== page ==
When Pete Wilson, then the mayor of San Diego in the 1970s, created the model of using a semi-private corporation to perform redevelopment, it was hailed as a success story around the country. The genius of this structure was built on three pillars:
(1) Autonomous from the city’s employment system. Hiring, salaries and bonuses of the corporation employees could be set independently from the city. The corporation could thus emulate private sector practices in hiring as opposed to the civil service system, and did not have the limitations imposed on bonuses and raises that city workers face.
(2) No electoral accountability. Neither the board members nor the key executives in such a corporation could be voted in or out of office. This buffered the structure from direct voter influence.
(3) Input from the private industry at the highest levels. Since the Board members themselves were from the private sector (often from the real estate, finance and development industry), there was a seamless venue between the regulators and the developers.
After 30 years in the works, this structure now faces a crisis. The autonomous employment system has raised questions about irregular pay practices and bonuses. The lack of electoral accountability has put the mayor and Council on the hot seat for responding to a public outcry over improprieties that they had little role in directing. And the questionable involvement of developers at top levels has put the limelight on the perceived conflicts of those that are supposed to be serving the public interest.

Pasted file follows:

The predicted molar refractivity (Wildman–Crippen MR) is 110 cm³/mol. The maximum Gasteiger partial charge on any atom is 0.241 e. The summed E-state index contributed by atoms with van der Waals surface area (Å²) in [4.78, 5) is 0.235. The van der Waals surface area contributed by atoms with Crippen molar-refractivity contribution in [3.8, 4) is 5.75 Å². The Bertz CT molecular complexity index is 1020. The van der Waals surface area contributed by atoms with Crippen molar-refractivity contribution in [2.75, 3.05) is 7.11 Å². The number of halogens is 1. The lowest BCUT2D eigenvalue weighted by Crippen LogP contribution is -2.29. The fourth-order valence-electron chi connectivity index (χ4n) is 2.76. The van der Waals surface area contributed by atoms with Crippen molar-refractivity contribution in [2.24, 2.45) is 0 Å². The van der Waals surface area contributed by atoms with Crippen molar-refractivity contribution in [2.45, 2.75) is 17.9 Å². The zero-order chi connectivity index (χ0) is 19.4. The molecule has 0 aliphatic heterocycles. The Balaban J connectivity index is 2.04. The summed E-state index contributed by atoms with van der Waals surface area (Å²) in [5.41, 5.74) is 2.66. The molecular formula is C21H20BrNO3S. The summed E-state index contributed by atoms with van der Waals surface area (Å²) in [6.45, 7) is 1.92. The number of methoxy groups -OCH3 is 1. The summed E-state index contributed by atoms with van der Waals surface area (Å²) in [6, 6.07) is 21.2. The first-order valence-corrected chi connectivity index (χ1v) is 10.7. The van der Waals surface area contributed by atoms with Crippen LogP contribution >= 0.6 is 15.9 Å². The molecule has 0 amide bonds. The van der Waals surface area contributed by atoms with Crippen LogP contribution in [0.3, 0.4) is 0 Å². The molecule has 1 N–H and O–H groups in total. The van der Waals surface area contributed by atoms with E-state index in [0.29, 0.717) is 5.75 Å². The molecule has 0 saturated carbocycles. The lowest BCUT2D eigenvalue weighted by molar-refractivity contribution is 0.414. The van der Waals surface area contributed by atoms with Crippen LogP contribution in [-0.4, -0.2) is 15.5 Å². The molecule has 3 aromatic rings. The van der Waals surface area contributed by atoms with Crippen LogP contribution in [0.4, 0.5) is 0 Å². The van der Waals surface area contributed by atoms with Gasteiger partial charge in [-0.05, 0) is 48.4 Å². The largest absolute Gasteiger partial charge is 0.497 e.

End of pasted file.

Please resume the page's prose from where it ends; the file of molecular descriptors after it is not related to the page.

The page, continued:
The reporting by voiceofsandiego.org has exposed not only the fundamental problems with the Pete Wilson structure of redevelopment, but it has tainted the credibility of the agency itself to the point that no amount of grand jury reports and citizen complaints could do. As a planner who thinks that redevelopment could generate community benefits if done right, I have several questions that result from this dilemma:
Question: To what extent has the privatization of the redevelopment function of government been responsible for the problems of this Pete Wilson model?
Question: Are taxpayers really benefiting from these entities, and who watches their books? For example, why is voiceofsandiego.org doing the homework that the city auditor is supposed to do?
Question: Are our conflict-of-interest and revolving door policies adequate and clear enough for the staff and boards of these entities, in order to regain the public trust?
It is time to raise these questions. It is time to end the “holy cow” status of CCDC and SEDC.